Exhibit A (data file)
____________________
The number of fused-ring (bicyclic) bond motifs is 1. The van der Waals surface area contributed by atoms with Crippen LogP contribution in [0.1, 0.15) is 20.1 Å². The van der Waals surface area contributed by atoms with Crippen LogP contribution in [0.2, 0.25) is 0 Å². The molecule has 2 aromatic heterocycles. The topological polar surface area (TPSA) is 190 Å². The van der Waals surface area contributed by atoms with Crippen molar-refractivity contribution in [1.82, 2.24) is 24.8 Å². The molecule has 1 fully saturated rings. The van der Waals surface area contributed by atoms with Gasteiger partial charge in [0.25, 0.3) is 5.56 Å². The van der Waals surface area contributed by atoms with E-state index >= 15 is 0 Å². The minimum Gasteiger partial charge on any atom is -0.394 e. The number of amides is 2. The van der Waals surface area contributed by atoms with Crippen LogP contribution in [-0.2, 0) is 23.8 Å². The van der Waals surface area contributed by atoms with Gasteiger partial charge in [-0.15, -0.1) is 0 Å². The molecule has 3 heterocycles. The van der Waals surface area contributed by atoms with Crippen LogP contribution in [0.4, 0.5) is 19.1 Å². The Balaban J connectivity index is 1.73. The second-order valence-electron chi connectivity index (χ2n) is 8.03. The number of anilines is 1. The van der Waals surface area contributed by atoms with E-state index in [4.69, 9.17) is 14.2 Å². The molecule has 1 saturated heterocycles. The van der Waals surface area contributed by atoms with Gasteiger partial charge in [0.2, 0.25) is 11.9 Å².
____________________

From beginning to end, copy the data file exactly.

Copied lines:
The number of fused-ring (bicyclic) bond motifs is 1. The van der Waals surface area contributed by atoms with Crippen LogP contribution in [0.1, 0.15) is 20.1 Å². The van der Waals surface area contributed by atoms with Crippen LogP contribution in [0.2, 0.25) is 0 Å². The molecule has 2 aromatic heterocycles. The topological polar surface area (TPSA) is 190 Å². The van der Waals surface area contributed by atoms with Crippen molar-refractivity contribution in [1.82, 2.24) is 24.8 Å². The molecule has 1 fully saturated rings. The van der Waals surface area contributed by atoms with Gasteiger partial charge in [0.25, 0.3) is 5.56 Å². The van der Waals surface area contributed by atoms with E-state index >= 15 is 0 Å². The minimum Gasteiger partial charge on any atom is -0.394 e. The number of amides is 2. The van der Waals surface area contributed by atoms with Crippen LogP contribution in [-0.2, 0) is 23.8 Å². The van der Waals surface area contributed by atoms with Gasteiger partial charge in [-0.15, -0.1) is 0 Å². The molecule has 3 heterocycles. The van der Waals surface area contributed by atoms with Crippen LogP contribution in [0.4, 0.5) is 19.1 Å². The Balaban J connectivity index is 1.73. The second-order valence-electron chi connectivity index (χ2n) is 8.03. The number of anilines is 1. The van der Waals surface area contributed by atoms with E-state index in [4.69, 9.17) is 14.2 Å². The molecule has 1 saturated heterocycles. The van der Waals surface area contributed by atoms with Gasteiger partial charge in [0.2, 0.25) is 11.9 Å².